City of Calgary prepares additional COVID-19 business relief

As businesses prepare to reopen as part of Alberta's plan to ease COVID-19 restrictions, the City of Calgary has developed a grant program and tax deferrals for businesses heavily impacted by the pandemic. Adam MacVicar reports.

Alberta is set to begin the first stage in its multi-phase reopening plan, and the City of Calgary is ready to roll out relief for businesses that have faced the brunt of the impacts of the COVID-19 pandemic.

Tuesday afternoon, Calgary city council approved $15.9 million in supports, including deferring 2021 property taxes to the end of 2022 and offering reopening grants for a variety of types of businesses especially-hard hit by the pandemic.

Up to $9.5 million would be set aside to create a grant program for restaurants, pubs, bars, entertainment establishments including nightclubs and music venues, and fitness centres to help with reopening efforts.

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Council decided on a trio of reopening grants to help different business categories: fitness facilities, entertainment establishments, and restaurants, pubs and bars.

Following a unanimous decision to roll out the support, the handful of entertainment establishments — who haven’t been able to open during the pandemic — are eligible for up to $500,000. A maximum of $3 million has been earmarked for fitness facilities.

Businesses can begin applying for grants from July 2 through August 10 or until funds are exhausted, and will be distributed on a first come, first-served basis.

City manager David Duckworth told council the goal behind the program was to keep it as simple and efficient as possible.

“It’s definitely not going to make up for all the loss, but even in terms of the federal and provincial programs, it’s not as much as them but it is important,” Calgary Mayor Naheed Nenshi said Monday.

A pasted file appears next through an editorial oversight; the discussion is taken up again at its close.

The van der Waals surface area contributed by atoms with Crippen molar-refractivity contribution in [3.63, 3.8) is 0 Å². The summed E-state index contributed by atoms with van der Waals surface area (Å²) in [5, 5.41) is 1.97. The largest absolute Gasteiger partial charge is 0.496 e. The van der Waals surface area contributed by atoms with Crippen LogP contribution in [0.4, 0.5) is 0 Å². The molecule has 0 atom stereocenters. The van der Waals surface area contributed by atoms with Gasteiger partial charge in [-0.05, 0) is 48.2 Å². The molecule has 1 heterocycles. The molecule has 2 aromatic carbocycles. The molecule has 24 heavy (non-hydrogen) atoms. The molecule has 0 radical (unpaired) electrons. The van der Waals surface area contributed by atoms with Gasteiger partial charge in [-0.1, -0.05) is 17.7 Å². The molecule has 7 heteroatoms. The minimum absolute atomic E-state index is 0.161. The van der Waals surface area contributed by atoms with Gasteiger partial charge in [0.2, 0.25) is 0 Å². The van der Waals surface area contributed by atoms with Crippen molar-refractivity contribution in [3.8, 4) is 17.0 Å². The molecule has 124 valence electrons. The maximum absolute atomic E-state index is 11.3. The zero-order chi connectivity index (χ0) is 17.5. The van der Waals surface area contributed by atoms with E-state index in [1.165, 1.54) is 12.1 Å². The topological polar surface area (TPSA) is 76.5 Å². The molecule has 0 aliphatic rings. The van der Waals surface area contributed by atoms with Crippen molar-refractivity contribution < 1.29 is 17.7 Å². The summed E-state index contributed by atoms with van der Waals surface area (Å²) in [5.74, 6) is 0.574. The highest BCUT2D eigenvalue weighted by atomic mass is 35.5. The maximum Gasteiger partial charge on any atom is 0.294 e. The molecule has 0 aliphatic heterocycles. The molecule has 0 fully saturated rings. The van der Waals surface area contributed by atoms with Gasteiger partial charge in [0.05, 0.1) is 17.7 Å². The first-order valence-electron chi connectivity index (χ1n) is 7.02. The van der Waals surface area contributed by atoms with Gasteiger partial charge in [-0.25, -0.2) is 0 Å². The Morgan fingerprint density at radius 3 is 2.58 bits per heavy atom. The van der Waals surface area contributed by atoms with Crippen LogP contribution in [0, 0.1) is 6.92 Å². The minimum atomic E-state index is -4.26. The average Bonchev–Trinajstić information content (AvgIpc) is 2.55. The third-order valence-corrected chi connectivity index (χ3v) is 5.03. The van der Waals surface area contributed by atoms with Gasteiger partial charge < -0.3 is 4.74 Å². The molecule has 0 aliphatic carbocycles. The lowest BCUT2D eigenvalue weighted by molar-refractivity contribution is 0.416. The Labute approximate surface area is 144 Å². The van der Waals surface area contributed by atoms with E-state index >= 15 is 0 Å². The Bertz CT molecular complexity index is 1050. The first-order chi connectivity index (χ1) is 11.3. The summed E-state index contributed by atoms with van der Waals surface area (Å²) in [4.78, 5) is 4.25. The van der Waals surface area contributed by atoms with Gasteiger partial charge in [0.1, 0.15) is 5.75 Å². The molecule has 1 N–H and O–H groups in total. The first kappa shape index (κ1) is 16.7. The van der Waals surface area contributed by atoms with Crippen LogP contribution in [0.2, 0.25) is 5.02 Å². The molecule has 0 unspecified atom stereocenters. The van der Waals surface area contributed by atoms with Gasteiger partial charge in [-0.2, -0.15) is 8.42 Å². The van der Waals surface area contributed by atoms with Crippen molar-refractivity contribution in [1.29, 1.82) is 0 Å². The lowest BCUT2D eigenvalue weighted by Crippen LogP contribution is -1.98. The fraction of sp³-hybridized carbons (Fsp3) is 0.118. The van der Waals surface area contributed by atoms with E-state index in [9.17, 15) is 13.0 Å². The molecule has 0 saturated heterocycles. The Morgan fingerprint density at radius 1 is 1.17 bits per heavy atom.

“For a lot of these small businesses, that little bit will help them with their relaunch costs.”

At Free House Beer and Food Hall in Kensington, preparations are underway to reopen next week.

The establishment initially opened one month before the pandemic and has been closed for most of the months since.

“During most of the closures, we just shut down, and we tried to open two or three times before this has come up, so we’re really excited to have people back in the building,” said Megan Sereda with Free House.

Free House is currently in the process of rehiring staff and deep cleaning the restaurant.

According to Sereda, the restaurant has taken advantage of support funding in the past to help with rent and will apply for the city’s grant to purchase tables for outdoor dining. Indoor dining remains prohibited as part of the first stage of the provincial reopening.

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Under the criteria for the grant, businesses must submit the nature of business and demonstration of need, such as closures due to the pandemic.

“We’re not going to ask you what you’re going to do with it, (but it’s) to help with your reopening and relaunch costs,” Nenshi said.

The city is also setting aside up to $2.9 million to allow for hotels and motels to apply for a 2021 tax deferral.

According to the Alberta Hotels and Lodging Association, the industry has seen up to an 80 per cent reduction in business due to the pandemic.

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“I don’t think many of us ever anticipated that we might actually see what we call dark nights, which would be zero per cent occupancy,” Country Inn & Suites general manager Leanne Shaw said. “That’s almost unheard of in Calgary.”

Although the provincial reopening plan is creating optimism for those in the industry, Shaw said it’s estimated that returning to pre-pandemic levels of business may take until 2024.

“A deferral is certainly helpful. I mean, that’s money that’s not coming out,” Shaw said. “It’s been sort of shown across our industry that without that cash flow, that’s when you run the risk. The liquidity for hotels is critical.”

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According to the city, hotels and motels can only apply for a deferral if their 2020 property taxes are fully paid.

The grant program and tax deferral are the latest efforts from the city to provide relief to businesses struggling during the COVID-19 pandemic.

In March, $30 million was allocated from the city for relief to businesses impacted by COVID-19. According to the city, $17.6 million of that funding was used to waive business licensing and related fees for 2021 and 2022.

The remaining $12.4 million is expected to cover both the grant program and tax deferral.

If approved by council, applications for grants would open on July 2.

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